In this module, you’ll dive into the criminal justice system, and the main issues of criminal justice. You’ll understand  wider aspects of the criminal justice system and engage critically with the system’s flaws and shortcomings. You’ll gain key critical skills as you explore how well the system achieves its aims. You’ll explore specific areas such as:

  • punishment
  • sentencing
  • crime prevention
  • community safety
  • policing
  • youth crime
  • prisons
  • the criminal court system

You’ll observe the criminal justice system, first hand. You’ll then devise a social-science experiment to test your understanding of the system you’ve studied. This means you’ll devise a hypothesis on how the criminal justice system operates, and test to see if your hypothesis was right. You’ll conduct work in prisons, police stations and the streets of Oxford, allowing you to access the real world of the criminal justice system. 

Year 3

Compulsory modules

Equity and Trusts

In this module, you’ll explore Equity (fairness in the law). You’ll also investigate trusts, which exist to regulate situations where someone cares for another person’s affairs. 

You’ll engage with Equity, and equitable remedies. You’ll also dive into trusts in all their forms. You’ll gain key critical skills as you analyse private trusts, and how they generate equitable interests. You’ll then consider the key features of charitable trusts. You’ll explore:

  • the administration of trusts
  • the powers and duties of trustees
  • breach of trust 
  • the law of tracing  

Optional modules

Children, Parents and the State

How does the law deal with child abduction, and disputes over children? How can the state protect children who may be victims of abuse within their own families? In this module, you’ll get to grips with law relating to parents, children and the state. You’ll dive into law reports, as you look critically at the legal concepts around:

  • relationships between parents and children
  • the relevance of the state to parents and children.

 You’ll consider:

  • parental responsibility
  • resolution of disputes over children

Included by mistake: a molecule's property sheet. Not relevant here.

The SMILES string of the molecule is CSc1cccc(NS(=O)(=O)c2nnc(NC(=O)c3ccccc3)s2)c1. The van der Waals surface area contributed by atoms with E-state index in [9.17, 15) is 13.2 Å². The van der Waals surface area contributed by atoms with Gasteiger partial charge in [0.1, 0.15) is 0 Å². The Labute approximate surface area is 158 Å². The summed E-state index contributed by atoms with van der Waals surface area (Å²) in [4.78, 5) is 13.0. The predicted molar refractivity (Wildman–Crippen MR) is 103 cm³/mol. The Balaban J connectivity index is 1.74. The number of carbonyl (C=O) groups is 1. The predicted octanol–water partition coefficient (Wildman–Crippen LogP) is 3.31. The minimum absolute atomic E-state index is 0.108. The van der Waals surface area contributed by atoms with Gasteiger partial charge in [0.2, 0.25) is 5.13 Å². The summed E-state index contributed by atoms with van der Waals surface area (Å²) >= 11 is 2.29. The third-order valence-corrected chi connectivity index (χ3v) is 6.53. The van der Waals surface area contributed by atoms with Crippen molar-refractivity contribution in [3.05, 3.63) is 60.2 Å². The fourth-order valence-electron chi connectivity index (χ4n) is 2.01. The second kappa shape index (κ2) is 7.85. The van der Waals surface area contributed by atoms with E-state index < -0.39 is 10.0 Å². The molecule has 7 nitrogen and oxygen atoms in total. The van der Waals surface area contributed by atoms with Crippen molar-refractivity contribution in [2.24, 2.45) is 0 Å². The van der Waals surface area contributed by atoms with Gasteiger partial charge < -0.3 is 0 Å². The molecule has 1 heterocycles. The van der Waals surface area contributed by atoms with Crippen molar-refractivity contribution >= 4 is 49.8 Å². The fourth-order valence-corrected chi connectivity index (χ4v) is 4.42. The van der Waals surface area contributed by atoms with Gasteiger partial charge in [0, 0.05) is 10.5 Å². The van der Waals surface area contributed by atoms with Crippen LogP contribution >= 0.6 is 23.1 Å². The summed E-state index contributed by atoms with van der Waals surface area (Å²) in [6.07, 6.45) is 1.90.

• child protection
  • child abduction
  • adoption

You’ll gain vital skills in legal reasoning as you learn legal analysis techniques, and how to answer problem questions. 

Commercial Law

In this module, you’ll get to grips with commercial law (law relating to trade and sales). You’ll dive into key topics, including: 

  • the nature and sources of commercial law 
  • how we classify transactions 
  • obligations of the buyer and seller
  • the passing of ownership 
  • the passing of property (risk)
  • the condition of goods
  • agency and remedies 

Computer Law and Artificial Intelligence

The internet rules society. In a vastly digital age, lawyers really need to understand technology and the legal challenges it presents. In this module, you’ll examine the legal issues of current internet technologies and hardware. You’ll gain key technical knowledge, as you evaluate the regulatory systems of these technologies, and how they affect society. You’ll explore how digital technologies challenge copyright law. And you’ll be introduced to some of the legal issues relating to the use of artificial intelligence. 


Crime and Society

In this module, you’ll explore the ways we define and measure crime. You’ll develop core critical skills as you explore theories about the causes of crime. And you’ll consider some major crimes in detail. You’ll dive into the following topics:

  • crime and the media
  • criminal behaviour 
  • crimes in action - from violent crime to white-collar crime
  • critical criminology: race and gender

You’ll think about crimes and criminality in a wider sense than simply ‘innocence’ or ‘guilt’. You’ll look at the social contexts of crimes, and what causes people to commit them. 


In this module, you’ll have the chance to do independent research on a topic that fascinates you. You’ll have the support of our expert academics and legal practitioners, helping you carry out leading legal research on your chosen topic. You’ll gain key skills for a legal career, as you collect data and express the knowledge you’ve gained throughout your degree. Whether you’re researching hate crimes, the effect of Brexit on the economy or laws around sexual consent, you’ll prove that you can propose solutions for relevant problems, and effectively communicate the results.